Journalism's Sausage Factory Under Serious Scrutiny
The news that FBI investigators use national security letters to secretly probe the online use, library activities and telephone calls of U.S. citizens who are not themselves suspected of terrorism -- to the tune of 30,000 letters a year.
These are all important stories involving government activity which may have required conversations with journalists about secret or classified material to complete. And, as Washington Post Media critic Howard Kurtz reports today, the government is pressing a prosecution which could increasingly criminalize such conversations.
In the case Kurtz writes about, two pro-Israel lobbyists are under prosecution for calling journalists to discuss a story tip which came from a Pentagon analyst -- calls law enforcement taped using wiretaps. Suddenly, as the dust from the CIA leak case continues to swirl, journalists once again face the possiblity of being called to testify about sources whom they may not even have included in a story.
While it does raise important questions about whether journalists have the right to discuss classified information with secret sources without incurring the wrath of prosecutors, it also highlights another important point.
At a time when journalists seem under more scrutiny than ever before, our methods matter nearly as much as our results.
It's something that struck me weeks ago while listening to a co-worker of Judith Miller's explain what she is now saying in public -- that she would never have actually referred to Scooter Libby as a "former Hill staffer" in a news story, and only agreed to the attribution to hear what he had to say.
How do we know this? Well, she says so.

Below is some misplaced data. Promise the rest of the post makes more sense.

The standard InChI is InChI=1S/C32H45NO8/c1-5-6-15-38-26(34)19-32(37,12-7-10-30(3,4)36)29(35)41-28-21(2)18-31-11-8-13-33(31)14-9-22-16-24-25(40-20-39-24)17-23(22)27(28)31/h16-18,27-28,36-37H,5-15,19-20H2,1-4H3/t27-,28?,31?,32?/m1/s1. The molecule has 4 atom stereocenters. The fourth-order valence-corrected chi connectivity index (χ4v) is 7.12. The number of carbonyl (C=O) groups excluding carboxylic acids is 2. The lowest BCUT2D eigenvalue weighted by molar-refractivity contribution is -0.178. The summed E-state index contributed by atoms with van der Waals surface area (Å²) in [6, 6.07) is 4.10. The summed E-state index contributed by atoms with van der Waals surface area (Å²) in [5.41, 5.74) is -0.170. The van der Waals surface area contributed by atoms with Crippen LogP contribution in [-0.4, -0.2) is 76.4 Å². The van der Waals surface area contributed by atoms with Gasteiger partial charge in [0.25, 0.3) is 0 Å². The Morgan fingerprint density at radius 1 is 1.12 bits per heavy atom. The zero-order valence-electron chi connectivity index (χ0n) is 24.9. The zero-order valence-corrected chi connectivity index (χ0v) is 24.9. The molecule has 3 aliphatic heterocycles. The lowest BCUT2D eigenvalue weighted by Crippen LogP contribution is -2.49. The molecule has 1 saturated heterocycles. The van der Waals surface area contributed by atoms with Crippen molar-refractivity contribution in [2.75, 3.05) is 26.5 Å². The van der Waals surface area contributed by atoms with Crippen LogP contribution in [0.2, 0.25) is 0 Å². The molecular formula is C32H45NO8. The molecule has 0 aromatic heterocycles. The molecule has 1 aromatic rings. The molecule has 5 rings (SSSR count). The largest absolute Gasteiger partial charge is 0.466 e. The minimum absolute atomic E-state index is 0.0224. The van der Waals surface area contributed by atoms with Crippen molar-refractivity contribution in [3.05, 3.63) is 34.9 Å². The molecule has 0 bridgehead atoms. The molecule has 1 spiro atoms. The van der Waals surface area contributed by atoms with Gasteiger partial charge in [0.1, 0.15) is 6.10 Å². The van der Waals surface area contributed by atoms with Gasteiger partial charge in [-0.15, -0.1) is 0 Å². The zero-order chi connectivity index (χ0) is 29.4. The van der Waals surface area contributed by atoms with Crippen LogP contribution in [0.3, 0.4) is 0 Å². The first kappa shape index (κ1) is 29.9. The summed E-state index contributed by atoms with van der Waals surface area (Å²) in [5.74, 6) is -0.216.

New York magazine columnist Kurt Andersen said something similar in a June column titled Welcome to the Sausage Factory, noting that journalists sometimes have to use what he called "unattractive journalistic techniques" such as extensive use of anonymous sources, excessive flattery or badgering sources to get information for stories.
He's right, of course. But I'm convinced the lassez faire, what-can-you-do-about-it? attitude displayed in his column will come back to haunt journalists if widely displayed. Because our audiences have a quickly shrinking tolerance for dubious methods, and courts are giving us less wiggle room than ever.
It's a dynamic I saw back in August, when Bill O'Reilly highlighted portions of former St. Petersburg Times reporter Jim Harper's conversations with indicted former USF professor Sami Al-Arian. Harper seemed to be speaking sympathetically to Al-Arian to get him to open up, but a transcript of the conversation -- recorded by law enforcement through a wiretap -- made the reporter look a bit too friendly.
Now, more than ever, journalists must realize such ethical lines don't just ensure accurate information . It may sound naive or pollyannish to some, but such standards also allow consumers to trust what they're reading, because they can know our methods are as ethical as our results.